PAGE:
The listing continues as we start filling in the names of the best defensive players in Super Bowl history. There have been many great defensive backs in the Super Bowl. Here are the best of the best:
Super Bowl VII is often remembered for “Garo’s Gab”, in which Miami kicker Garo Yepremian had a kicked blocked right back to him and when he tried to complete a pass, the ball fell out of his hands and was returned for a touchdown.
The game could have been far different, if not for what happened a few plays before. Washington trailed 14-0 and finally got some offense going against Miami’s “No-Name Defense”. They drove to the Miami 10 yard line, threatening to score, but Billy Kilmer’s ill-advised pass was picked off by Jake Scott, preventing a touchdown.
You might say, yeah, but Washington scored a little while later off the defensive touchdown. That is true, but Washington’s offense lost confidence after the turnover and never recovered. Miami was able to get four turnovers for the day and hang onto a 14-7 win. Scott finished with two interceptions and was named the MVP.
The MVP of Super Bowl XXX swung the game so far in Dallas’ favor with two huge second half interceptions.
Trailing 13-7 in the third quarter, Pittsburgh drove to midfield and it seemed like they would at least have a chance to get a field goal. Larry Brown struck with an interception and took it all the way to the Steelers’ 18 yard line, where Emmitt Smith would finish off the drive and extend the lead to 20-7.
After cutting the lead to 20-17, the Steelers again got the ball back late in the game, but it would again be an awful throw picked off by Brown, but this time taken back to the Steelers’ six. Emmitt Smith would again score and the 27-17 lead would be all too much for the Steelers.
Brown finished with three career interceptions, which is tied for best all time in the Super Bowl, and was named the MVP of Super Bowl XXX.
Eric Wright is one of the most underrated corners of his day and gets forgotten. He is responsible for sealing Super Bowl XVI with a huge interception to keep Cincinnati from making it a one-score game midway through the 4th quarter. The 49ers were then able to take more time off the clock and extend their nine point lead to 26-14 with just a couple minutes remaining.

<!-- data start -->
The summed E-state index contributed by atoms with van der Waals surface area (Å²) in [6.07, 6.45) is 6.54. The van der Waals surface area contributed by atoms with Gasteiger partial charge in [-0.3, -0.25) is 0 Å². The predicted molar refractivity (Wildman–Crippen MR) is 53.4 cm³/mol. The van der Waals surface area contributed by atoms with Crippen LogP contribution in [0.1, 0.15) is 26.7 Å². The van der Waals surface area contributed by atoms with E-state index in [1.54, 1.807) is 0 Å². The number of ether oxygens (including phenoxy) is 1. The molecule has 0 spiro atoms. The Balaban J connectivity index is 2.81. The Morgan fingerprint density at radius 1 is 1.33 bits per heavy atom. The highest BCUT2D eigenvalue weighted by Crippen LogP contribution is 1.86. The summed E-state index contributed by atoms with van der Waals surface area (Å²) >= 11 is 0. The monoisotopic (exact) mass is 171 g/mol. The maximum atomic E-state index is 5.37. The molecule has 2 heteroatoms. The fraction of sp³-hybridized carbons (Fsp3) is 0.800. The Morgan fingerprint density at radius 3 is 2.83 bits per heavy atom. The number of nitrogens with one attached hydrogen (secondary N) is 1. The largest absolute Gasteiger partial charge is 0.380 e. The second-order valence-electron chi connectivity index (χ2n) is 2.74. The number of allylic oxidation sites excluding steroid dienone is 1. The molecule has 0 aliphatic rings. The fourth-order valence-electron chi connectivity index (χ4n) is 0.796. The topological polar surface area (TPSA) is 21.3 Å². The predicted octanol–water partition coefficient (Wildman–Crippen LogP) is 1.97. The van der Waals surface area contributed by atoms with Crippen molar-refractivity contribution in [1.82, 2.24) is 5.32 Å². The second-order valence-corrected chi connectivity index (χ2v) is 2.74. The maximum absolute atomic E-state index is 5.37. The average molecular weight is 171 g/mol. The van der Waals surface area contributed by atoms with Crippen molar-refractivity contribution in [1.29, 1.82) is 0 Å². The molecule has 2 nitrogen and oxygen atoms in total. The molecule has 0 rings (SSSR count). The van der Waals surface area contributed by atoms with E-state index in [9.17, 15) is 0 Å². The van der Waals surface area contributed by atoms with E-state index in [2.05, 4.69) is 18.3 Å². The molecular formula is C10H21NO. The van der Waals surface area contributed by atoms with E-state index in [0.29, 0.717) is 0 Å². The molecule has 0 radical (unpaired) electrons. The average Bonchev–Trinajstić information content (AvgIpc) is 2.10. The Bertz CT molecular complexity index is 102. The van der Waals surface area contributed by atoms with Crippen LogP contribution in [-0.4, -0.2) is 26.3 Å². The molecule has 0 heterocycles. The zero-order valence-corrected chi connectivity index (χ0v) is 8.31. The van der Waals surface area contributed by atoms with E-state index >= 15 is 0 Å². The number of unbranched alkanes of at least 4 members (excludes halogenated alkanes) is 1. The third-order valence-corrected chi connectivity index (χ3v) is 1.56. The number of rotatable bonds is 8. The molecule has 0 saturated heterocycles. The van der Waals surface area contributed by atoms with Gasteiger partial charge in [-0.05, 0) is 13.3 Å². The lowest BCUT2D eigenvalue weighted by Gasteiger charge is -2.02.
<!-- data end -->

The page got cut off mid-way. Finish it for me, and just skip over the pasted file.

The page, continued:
He did a fantastic job also in Super Bowl XIX against Mark Clayton and Mark Duper by not allowing big plays and coming up with a big interception in the third quarter that would have otherwise allowed Miami to get back in the game.
Blount was simply the best corner of the 1970’s and he showed up in the big game.
Late in the first half of Super Bowl XIII, the Cowboys were driving with the score tied and Blount came up with a huge interception that set up the go-ahead touchdown to close out the half of a close game.
Blount was one of the cornerstones for the game’s greatest defensive dynasty and would be great in any era.
Ronnie Lott anchored an underrated defense and set up big plays for his teammates.
In Super Bowl XVI, he shadowed Isaac Curtis and held him to three catches. In Super Bowl XIX, Mark Duper was shut down by Lott and only caught one pass.
The big moment for Lott came in Super Bowl XXIII when he destroyed Ickey Woods at the line of scrimmage and served the Bengals notice that they were going to have a difficult time moving the ball.
Lott’s leadership and ability to play two positions makes him an invaluable member of the Super Bowl All-Defense team.
Deion was able to make the Super Bowl two seasons in a row and simply took away each opponent’s best receiver both against San Diego and against Pittsburgh.
Statistically, he came up with an interception in Super Bowl XXIX, but what he brings to the return game and to a defense can’t be taught. Taking away half the field is a huge advantage for the defense and he was able to do that for two different teams.